Recognizing that a company's access to skilled workers is critical for growing its business, Tooling U-SME, the leader in manufacturing training and development, has introduced a new industry resource -- Tooling U-SME's Competency Framework. This new tool, available Spring 2014, allows companies to combat the increasing talent shortage and achieve stronger performance from their workforce while providing clear development pathways and career growth opportunities for their employees.
The Competency Framework, created in conjunction with a cross-section of experts from manufacturing and academia, features a comprehensive series of competency models in nine manufacturing functional areas. The new tool is made up of more than 60 defined job role competency models, each outlining knowledge and skill objectives for job roles in production, technician, lead technician/technologist and engineer levels.
"Nine out of 10 manufacturers are struggling to find the skilled workers they need yet more than half don't have a plan to address this crisis today, much less into the future," said Jeannine Kunz, managing director of workforce and education for SME. "To help companies move forward in developing their workforce, we created our model to tie directly to business goals by diving deep into the knowledge and skill objectives for job roles, from lathe operators to engineers, as a way to build an organization of high performers."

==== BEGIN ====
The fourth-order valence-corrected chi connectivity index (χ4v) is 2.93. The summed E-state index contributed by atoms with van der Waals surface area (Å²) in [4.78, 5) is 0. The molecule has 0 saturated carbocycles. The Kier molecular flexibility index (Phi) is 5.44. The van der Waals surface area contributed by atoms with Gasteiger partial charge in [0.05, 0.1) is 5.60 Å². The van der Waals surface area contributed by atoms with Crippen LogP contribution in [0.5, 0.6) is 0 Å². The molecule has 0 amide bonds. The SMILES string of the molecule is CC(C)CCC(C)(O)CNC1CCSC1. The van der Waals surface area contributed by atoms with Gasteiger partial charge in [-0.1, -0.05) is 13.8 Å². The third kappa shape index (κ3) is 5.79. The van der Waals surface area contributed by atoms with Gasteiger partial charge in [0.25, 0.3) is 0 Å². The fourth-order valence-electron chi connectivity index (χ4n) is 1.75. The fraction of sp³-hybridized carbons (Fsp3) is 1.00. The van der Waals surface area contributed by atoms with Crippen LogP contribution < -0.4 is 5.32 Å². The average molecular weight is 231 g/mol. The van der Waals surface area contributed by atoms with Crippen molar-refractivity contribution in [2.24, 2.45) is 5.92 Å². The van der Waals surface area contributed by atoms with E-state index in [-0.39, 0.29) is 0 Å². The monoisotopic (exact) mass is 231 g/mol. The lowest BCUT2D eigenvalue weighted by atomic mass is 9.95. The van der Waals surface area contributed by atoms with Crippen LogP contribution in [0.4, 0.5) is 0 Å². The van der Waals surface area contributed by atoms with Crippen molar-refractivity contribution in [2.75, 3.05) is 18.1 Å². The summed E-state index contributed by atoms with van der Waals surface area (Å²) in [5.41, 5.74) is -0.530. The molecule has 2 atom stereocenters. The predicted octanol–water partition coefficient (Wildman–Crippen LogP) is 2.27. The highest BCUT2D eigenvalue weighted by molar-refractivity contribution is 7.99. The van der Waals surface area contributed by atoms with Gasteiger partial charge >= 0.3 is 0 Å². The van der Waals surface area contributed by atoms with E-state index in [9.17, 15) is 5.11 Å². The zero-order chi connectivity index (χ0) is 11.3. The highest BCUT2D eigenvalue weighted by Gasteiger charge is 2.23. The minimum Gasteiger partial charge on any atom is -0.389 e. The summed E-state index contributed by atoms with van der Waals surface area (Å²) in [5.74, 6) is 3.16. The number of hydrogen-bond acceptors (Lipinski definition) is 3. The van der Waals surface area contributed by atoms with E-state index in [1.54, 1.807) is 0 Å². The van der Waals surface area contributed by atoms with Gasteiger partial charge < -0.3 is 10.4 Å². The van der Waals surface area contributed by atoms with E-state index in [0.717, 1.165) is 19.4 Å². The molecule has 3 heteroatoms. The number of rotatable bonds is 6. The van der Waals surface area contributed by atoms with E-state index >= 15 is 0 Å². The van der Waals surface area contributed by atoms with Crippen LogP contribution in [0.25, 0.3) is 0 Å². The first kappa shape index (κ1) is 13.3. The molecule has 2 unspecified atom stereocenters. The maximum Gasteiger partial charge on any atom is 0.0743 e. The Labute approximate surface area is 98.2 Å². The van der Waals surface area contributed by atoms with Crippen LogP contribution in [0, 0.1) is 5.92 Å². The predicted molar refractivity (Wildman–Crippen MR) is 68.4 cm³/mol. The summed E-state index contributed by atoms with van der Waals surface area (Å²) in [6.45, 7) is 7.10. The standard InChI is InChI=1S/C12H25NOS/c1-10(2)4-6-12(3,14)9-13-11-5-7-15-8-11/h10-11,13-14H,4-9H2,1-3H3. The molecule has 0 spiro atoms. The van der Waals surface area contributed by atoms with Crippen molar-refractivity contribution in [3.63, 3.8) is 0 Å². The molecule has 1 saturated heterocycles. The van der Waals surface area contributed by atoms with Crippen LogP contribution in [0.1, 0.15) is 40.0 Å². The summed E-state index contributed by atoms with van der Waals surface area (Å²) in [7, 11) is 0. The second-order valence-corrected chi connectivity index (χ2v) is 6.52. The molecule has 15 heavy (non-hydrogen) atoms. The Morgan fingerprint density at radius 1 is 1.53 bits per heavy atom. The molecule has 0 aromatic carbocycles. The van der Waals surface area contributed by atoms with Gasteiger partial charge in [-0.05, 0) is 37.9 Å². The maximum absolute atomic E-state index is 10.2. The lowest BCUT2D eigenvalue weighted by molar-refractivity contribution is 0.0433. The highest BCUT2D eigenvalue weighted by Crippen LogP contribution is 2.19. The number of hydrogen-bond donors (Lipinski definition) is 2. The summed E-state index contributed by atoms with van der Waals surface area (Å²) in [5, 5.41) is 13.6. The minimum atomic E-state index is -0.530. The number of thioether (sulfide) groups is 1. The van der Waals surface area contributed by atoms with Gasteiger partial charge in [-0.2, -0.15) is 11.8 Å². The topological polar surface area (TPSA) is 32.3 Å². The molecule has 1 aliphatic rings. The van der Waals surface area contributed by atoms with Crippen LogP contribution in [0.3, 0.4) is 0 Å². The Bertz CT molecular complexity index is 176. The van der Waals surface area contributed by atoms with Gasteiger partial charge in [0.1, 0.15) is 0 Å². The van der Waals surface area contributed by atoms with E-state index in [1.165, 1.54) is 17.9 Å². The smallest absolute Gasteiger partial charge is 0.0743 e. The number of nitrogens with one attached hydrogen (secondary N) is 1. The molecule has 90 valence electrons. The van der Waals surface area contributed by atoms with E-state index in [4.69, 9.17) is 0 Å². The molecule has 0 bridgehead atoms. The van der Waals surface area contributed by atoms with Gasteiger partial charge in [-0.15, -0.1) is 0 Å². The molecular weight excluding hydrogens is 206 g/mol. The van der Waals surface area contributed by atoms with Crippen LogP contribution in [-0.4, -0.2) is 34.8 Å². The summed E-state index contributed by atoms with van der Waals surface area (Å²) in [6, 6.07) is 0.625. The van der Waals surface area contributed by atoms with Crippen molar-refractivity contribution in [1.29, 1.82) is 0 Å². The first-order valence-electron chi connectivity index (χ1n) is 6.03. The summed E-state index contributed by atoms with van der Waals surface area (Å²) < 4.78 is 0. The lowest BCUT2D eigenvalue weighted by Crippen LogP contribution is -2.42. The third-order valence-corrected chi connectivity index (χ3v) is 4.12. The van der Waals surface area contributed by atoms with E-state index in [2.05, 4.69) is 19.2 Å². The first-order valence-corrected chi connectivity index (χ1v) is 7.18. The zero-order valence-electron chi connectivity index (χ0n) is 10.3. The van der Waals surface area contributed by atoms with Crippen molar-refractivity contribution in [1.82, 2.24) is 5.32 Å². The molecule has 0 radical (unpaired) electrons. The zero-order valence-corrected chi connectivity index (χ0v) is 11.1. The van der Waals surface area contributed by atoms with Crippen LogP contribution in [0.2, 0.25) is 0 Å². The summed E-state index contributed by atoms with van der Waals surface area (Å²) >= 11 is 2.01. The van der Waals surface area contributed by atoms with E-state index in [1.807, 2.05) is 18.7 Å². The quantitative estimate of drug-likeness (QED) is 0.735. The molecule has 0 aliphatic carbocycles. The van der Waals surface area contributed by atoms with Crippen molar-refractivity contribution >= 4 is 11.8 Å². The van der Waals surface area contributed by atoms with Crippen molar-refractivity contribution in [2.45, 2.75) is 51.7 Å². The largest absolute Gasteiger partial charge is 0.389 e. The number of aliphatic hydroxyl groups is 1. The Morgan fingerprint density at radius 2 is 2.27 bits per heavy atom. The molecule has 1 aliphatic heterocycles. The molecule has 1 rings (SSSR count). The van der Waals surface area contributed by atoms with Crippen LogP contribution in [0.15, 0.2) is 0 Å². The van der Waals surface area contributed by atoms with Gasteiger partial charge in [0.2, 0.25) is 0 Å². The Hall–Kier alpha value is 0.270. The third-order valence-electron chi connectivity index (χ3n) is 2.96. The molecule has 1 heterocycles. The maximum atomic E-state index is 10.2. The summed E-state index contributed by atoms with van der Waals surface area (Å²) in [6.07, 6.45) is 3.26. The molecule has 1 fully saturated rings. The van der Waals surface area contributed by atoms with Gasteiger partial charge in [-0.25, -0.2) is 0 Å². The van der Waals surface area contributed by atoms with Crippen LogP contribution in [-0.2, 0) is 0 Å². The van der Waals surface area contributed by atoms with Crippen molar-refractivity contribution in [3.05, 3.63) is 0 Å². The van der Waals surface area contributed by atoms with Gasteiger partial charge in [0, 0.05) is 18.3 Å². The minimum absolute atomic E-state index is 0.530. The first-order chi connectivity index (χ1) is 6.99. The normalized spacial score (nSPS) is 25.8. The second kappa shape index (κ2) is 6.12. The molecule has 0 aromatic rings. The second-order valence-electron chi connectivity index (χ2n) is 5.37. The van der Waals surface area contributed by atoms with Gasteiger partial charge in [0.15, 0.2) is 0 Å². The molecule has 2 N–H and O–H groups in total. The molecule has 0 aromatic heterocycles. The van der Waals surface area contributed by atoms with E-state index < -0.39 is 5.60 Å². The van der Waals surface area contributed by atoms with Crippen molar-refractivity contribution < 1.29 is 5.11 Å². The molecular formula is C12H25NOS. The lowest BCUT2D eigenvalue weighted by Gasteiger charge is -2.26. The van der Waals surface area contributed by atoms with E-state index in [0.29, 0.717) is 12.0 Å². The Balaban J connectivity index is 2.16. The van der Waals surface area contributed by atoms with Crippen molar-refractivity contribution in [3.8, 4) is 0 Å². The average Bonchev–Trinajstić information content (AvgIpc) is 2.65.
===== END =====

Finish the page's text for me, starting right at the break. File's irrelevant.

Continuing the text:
Benefits to leveraging the Competency Framework include:
Designed to complement other competency models in the marketplace, the Competency Framework can be used "as is" or customized to individual work practices at a company's facility. For a seamless training and development process, knowledge objectives within the framework are mapped directly to Tooling U-SME's extensive training resources.
To create a comprehensive industry-wide standard for workforce development, Tooling U-SME brought together a committee of experts from industry and academia. With decades of personal experience, the team went right to the source: connecting with people doing specific jobs as well as managers who define expectations for success in each role.
Additionally, SME's resources, including access to its vast technical community network, brought extensive expertise to define job roles and behaviors. The committee also culled extensive benchmarking data on manufacturing from industry sources. The result is a validated industry resource that is practical, efficient and cost-effective.
"Progressive companies like ours that embrace the competency models, implement them and then use them for the selection, development and appraisal process will jump ahead of the competition," said Jerry Kaminski, senior organizational development specialist for American Axle and a committee member.
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